Jim McMahon taught English at a small, suburban high school in upstate New York where I was assistant principal. He was a rookie so he taught a “school group,” a label for students with weak academic skills and a proclivity for social and school discipline problems.
Due to the teacher “seniority pecking order,” rookies like Jim McMahon were usually saddled with the most challenging students and expected to keep them from breaking the furniture while hopefully getting them to read a few books slightly more challenging than the easiest comic book.
As assistant principal I saw more than one student from Jim’s school group class for typical behavioral issues: smoking in school, skipping class or ditching the entire day, fighting in the cafeteria, cursing out a teacher, etc.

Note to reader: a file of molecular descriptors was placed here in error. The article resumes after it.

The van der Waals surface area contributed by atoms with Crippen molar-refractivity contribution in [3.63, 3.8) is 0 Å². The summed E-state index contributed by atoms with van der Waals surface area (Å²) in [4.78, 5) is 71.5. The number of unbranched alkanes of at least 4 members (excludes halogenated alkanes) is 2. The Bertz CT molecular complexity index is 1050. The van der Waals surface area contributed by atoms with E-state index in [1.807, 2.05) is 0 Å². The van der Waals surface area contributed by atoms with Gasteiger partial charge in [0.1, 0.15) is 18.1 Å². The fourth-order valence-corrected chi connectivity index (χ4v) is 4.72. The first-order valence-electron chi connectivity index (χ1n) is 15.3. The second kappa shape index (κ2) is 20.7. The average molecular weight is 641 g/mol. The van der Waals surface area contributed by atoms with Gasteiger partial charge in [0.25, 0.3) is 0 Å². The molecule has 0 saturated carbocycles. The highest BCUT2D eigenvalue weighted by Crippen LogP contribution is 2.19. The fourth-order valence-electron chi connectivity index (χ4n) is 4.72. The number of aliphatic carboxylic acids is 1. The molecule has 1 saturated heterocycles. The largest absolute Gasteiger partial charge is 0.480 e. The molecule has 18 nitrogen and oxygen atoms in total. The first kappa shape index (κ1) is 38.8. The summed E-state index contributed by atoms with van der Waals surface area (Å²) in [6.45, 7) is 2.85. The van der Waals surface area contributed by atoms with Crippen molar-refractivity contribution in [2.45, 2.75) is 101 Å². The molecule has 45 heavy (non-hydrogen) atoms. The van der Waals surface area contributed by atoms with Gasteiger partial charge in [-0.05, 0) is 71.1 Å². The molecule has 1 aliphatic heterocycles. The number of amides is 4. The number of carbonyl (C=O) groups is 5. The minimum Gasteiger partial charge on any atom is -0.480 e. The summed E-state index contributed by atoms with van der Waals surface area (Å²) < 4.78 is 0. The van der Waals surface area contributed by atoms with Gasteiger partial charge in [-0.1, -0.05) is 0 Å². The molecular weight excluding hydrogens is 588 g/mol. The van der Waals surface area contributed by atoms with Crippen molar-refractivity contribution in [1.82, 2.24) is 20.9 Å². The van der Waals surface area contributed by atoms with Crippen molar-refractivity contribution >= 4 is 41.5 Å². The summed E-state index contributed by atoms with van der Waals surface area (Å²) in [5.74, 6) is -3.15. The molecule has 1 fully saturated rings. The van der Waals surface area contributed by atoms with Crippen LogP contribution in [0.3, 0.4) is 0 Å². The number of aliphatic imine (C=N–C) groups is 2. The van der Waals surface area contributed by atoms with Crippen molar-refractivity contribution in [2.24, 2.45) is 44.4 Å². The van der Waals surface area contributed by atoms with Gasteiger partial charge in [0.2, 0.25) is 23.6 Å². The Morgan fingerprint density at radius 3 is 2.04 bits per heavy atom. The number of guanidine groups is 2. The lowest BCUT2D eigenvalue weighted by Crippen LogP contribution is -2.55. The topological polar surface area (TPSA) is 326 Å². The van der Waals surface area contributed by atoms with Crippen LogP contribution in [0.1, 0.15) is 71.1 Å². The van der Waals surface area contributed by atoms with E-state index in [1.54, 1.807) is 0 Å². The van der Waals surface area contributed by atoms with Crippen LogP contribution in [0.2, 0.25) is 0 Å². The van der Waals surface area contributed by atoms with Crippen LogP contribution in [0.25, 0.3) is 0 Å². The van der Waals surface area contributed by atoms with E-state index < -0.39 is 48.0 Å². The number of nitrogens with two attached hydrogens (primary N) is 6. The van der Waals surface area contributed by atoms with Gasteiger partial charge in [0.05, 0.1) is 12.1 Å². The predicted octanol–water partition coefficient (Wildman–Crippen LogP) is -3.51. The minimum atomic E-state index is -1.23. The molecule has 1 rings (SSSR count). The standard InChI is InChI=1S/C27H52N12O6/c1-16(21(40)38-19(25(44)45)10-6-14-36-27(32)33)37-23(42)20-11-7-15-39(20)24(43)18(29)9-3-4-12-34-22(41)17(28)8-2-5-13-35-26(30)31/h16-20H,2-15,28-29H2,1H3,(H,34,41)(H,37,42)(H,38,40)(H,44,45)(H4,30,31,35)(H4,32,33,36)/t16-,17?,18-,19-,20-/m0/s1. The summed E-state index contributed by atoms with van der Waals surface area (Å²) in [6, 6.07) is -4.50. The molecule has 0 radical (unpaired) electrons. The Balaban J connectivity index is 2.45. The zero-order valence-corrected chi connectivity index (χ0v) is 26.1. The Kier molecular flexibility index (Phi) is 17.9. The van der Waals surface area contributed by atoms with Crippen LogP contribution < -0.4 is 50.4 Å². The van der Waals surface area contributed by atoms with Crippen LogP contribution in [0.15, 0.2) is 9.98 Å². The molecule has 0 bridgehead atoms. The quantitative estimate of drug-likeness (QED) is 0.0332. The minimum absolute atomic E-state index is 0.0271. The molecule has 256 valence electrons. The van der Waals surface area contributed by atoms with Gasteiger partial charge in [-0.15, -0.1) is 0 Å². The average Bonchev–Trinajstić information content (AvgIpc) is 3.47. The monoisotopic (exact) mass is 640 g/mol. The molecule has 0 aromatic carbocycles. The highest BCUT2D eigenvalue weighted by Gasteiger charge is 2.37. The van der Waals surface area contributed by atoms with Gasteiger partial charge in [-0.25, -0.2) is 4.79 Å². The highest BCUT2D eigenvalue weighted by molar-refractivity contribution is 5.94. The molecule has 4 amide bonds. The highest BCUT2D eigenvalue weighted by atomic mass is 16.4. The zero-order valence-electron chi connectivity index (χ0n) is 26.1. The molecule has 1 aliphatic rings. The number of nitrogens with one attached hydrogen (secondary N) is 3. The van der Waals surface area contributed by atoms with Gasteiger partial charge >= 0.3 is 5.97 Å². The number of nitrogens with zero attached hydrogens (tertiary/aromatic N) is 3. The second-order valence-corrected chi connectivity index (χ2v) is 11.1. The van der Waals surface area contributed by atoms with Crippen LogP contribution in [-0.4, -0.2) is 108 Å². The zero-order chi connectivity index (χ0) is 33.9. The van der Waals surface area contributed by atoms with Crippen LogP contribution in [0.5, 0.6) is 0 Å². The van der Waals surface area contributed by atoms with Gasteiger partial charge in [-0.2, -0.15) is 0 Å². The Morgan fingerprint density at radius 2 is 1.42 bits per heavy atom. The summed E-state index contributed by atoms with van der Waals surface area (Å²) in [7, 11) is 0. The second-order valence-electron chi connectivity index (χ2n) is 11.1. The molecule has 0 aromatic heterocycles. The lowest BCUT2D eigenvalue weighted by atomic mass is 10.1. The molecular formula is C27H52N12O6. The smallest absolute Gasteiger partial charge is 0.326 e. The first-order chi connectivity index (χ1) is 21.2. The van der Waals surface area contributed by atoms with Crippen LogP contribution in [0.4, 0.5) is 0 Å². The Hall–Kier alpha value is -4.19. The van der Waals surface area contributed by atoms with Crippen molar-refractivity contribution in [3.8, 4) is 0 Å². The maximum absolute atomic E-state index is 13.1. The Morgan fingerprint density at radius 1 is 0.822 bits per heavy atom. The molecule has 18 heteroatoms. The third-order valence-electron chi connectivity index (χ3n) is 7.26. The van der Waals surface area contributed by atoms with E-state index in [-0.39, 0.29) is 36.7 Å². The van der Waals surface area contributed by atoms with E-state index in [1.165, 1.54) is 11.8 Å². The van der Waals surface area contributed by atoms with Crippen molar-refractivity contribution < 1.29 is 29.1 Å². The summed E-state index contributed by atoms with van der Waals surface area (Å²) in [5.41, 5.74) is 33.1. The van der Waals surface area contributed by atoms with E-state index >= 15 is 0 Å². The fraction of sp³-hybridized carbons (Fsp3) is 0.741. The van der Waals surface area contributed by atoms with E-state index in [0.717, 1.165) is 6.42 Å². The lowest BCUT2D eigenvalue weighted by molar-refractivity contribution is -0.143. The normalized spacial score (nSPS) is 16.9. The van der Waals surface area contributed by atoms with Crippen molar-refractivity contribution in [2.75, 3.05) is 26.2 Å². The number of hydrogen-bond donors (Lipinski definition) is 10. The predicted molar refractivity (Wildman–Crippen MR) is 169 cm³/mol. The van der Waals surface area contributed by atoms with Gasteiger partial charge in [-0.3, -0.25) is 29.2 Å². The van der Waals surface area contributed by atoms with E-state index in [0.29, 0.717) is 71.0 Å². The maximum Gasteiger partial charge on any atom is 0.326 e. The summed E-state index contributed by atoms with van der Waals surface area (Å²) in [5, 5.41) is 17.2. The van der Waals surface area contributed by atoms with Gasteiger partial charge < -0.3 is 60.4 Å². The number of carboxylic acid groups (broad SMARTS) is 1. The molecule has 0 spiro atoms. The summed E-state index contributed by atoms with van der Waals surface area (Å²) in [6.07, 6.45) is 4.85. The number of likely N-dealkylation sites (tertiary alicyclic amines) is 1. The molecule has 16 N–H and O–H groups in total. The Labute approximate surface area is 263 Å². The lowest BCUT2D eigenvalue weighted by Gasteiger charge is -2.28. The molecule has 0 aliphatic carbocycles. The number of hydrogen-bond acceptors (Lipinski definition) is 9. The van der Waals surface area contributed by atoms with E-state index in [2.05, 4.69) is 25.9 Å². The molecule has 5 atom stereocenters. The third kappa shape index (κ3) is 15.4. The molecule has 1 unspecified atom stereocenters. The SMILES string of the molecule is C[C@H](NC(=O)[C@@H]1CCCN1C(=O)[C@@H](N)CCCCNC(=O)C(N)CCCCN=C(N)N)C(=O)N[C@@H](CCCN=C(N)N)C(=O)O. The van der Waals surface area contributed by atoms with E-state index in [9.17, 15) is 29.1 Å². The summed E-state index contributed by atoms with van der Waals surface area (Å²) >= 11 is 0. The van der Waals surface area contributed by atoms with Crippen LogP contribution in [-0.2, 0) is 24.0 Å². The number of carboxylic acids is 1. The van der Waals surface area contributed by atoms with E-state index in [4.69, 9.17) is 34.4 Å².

After a year or two of teaching, Jim decided to buck the trend of weekly spelling tests, diagramming sentences and rewriting “essays” and have this “school group” perform a play, a move that was immediately viewed as heresy among the faculty room glitterati. Didn’t he know that these students had to take and pass a required Basic Competency Test? What was he thinking?!
Click here to read more of this excerpt from the solutions-based book "Why We Failed: 40 Years of Education Reform" by Lonnie Palmer.
Gary was a “low rider,” sitting slumped down low in his seat, leaning on the heater. Every day he wore the same dark blue parka with a fur-fringe hood that made him appear bigger and more ominous than he was. A mix of smells – pot and body odor – emanated from the jacket. I don’t know whether it was because of his odor or his surly demeanor, but his classmates kept their distance.Read more.